The next pressing external jobs were to:
1. Prepare the base for the greenhouse
2. Fix the leaky garage roof
3. Mow the field/lawn
The greenhouse we had decided upon was a Rhino from Greenhouses Direct, a make we had long coveted. In the run up to moving, we had discussed the need for a bigger greenhouse than the 8x6 flimsy aluminium one at our old house.
Budgetary constraints meant that we decided upon an aluminium finish 8x12 or, at a push an 8 foot x 14 foot. Clearly it is unwise to order such capital items without seeing them, so we jetted off one Sunday afternoon to take a look at the display centre.
Even more clearly, it is unwise to go to display centres as we came away having ordered a 8x20 in the powder coated green finish, hence blowing the previously allocated budget by a factor of about 2. Never mind.
The immediate result of this was the need to remove 160 square feet of turf (and a bit more round the outside) to prepare for the new greenhouse, although the advantage of a Rhino is that it can be assembled directly upon solid ground, so there is no need for (much) concrete. Removing that with a spade is a guaranteed way of wrecking both elbows and backs, so we needed a solution.
Next door's bungalow is in course of construction, and the builders put us in touch with a local tool hire shop. They have a turf stripper. Turf strippers are great! Why have I never used one of these before?
Having hired it for the weekend, by the time we'd had it home for 2 hours, the turf on the greenhouse base was already cut,and being carted off. In order to make the most of our 'investment' it would be rude not to keep going, so by the end of the day, not only had we a cleared greenhouse base, but also an area clear of turf ready for the first veggie patch of the new garden.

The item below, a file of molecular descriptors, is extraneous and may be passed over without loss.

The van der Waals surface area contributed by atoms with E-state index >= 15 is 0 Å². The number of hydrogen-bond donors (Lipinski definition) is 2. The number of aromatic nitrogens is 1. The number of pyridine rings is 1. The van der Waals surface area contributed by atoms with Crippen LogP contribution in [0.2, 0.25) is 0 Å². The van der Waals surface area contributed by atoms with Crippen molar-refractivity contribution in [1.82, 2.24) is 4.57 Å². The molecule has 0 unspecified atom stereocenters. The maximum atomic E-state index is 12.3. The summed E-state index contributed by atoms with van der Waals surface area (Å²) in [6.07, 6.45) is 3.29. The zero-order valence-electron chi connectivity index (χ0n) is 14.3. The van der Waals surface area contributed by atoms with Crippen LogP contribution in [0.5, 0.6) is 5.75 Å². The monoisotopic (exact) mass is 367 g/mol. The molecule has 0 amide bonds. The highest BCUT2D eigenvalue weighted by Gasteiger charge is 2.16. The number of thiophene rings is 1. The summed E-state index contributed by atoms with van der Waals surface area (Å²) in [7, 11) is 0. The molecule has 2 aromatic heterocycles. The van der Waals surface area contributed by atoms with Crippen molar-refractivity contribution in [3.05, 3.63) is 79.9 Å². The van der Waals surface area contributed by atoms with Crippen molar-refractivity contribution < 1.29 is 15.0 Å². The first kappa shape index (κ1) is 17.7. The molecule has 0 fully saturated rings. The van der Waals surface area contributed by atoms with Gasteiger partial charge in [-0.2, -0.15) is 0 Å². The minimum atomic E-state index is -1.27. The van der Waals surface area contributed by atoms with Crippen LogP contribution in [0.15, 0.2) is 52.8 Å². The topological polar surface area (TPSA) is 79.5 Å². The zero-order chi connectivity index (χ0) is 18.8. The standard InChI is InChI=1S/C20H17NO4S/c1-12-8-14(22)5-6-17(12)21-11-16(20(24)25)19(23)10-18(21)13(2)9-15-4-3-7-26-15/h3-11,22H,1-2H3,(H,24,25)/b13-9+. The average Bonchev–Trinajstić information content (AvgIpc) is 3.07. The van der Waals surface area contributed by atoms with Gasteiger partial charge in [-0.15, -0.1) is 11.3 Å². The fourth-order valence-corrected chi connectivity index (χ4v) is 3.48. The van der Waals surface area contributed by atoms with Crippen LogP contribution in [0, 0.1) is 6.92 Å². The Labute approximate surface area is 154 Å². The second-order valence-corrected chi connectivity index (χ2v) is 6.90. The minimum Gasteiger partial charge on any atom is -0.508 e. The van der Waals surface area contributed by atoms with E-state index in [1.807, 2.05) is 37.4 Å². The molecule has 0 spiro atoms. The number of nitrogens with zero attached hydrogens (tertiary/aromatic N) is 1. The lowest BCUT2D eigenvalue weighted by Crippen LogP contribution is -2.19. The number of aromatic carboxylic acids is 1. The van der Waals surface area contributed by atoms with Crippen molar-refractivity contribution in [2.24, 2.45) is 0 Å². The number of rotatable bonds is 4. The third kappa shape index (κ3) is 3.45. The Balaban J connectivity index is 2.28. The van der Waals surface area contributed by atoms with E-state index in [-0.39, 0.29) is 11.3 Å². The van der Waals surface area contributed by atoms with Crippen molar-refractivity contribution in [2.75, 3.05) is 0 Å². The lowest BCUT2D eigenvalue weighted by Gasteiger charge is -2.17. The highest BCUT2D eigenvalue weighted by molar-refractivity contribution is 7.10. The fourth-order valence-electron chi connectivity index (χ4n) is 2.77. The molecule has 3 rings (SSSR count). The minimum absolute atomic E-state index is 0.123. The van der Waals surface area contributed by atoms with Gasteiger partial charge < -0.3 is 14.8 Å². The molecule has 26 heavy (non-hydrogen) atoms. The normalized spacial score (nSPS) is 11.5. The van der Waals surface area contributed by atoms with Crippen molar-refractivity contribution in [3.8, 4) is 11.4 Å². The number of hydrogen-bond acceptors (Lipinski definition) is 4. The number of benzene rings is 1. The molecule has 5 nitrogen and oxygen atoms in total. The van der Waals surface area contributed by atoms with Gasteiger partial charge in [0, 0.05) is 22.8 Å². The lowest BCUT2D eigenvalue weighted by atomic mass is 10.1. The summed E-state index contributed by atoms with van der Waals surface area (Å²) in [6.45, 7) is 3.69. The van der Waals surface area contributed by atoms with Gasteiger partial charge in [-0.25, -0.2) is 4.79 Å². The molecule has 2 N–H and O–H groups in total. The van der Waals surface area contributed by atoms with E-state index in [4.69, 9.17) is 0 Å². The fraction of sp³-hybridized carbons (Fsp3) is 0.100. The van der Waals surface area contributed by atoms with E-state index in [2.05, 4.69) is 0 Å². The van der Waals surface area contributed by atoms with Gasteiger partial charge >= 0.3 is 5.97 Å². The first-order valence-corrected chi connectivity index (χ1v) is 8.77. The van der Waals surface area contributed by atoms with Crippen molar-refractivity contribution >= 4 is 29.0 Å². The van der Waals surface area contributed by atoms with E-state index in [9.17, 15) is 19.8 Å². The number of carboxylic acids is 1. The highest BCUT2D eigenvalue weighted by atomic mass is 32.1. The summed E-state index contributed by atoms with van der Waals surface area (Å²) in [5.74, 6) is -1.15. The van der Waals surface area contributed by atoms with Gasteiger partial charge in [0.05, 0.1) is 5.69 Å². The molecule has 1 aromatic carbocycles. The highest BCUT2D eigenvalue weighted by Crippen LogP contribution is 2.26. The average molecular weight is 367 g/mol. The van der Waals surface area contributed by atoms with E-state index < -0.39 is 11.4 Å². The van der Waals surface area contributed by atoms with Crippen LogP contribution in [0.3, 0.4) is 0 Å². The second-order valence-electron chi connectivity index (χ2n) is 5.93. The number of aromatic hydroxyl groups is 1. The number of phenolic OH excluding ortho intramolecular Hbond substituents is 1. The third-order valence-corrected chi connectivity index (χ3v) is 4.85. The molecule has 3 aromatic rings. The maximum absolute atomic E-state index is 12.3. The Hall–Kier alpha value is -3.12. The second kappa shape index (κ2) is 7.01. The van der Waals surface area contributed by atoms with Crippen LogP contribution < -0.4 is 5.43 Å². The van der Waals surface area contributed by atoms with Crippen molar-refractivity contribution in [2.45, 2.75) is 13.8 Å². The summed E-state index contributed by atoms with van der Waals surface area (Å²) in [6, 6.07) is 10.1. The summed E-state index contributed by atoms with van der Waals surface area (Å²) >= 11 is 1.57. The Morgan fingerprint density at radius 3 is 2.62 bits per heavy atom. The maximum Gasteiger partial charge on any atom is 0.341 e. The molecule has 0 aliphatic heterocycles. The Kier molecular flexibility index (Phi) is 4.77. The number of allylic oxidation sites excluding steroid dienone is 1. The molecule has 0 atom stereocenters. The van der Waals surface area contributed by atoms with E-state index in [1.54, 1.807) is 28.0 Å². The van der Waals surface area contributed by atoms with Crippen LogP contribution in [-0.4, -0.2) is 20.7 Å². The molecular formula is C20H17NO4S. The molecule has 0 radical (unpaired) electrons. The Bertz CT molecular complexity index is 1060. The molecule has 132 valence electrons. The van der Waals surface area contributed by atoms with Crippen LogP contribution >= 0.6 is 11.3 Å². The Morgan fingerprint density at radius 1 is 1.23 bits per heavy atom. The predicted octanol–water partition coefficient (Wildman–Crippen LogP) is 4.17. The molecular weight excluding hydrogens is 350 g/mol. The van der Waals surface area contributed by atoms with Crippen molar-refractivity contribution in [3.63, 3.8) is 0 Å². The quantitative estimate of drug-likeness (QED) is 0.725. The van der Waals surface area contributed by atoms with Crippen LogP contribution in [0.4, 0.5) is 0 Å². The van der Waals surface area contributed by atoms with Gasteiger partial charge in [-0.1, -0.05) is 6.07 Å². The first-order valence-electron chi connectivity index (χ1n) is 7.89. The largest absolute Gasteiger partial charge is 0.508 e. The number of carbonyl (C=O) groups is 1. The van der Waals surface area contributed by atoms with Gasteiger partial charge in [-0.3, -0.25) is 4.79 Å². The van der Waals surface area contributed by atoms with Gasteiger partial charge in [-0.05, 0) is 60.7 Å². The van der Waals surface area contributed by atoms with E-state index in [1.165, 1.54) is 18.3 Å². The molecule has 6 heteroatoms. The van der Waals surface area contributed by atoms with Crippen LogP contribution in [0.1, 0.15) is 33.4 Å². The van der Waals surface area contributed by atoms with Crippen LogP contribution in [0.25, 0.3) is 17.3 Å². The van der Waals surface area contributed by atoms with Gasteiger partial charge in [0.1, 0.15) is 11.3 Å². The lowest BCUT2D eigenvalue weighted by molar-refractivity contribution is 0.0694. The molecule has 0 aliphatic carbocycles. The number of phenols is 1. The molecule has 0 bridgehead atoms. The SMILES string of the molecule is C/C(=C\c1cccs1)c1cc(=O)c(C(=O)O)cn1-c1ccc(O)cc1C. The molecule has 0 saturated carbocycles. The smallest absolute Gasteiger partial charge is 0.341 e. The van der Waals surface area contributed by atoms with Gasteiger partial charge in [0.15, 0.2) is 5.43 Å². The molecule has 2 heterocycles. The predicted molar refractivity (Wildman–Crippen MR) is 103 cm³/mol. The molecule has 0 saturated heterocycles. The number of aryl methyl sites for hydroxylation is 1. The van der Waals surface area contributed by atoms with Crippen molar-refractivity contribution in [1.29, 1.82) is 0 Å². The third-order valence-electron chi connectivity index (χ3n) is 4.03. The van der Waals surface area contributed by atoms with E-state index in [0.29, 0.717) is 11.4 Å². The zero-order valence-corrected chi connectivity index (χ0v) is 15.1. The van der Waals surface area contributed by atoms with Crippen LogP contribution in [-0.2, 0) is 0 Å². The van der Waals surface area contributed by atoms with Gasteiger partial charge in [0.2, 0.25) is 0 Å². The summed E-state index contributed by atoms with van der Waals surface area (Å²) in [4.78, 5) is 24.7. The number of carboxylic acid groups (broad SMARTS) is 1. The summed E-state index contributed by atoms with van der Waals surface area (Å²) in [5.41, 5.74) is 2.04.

By the end of the weekend the turf was carted off (albeit the workforce were not entirely keen).....
and the father-in-law's rotavator was going full tilt (I know that those of a truly organic persuasion would be turning in their potato trenches but time was of the essence).
With the weather still being cold, but dry, the next job was to get up on the garage roof to fix the leaky seams. I think we've already mentioned that the wind whistles through here compared to your average housing estate, but even that does not describe just what a brisk easterly is like in early April. When you're up on a metal garage roof it is impossible to describe without expletives. The job itself was split into 10 minute stints, each punctuated with a cup of coffee, but was accomplished still smiling.
.....and of course, the next time it rained, it still leaked!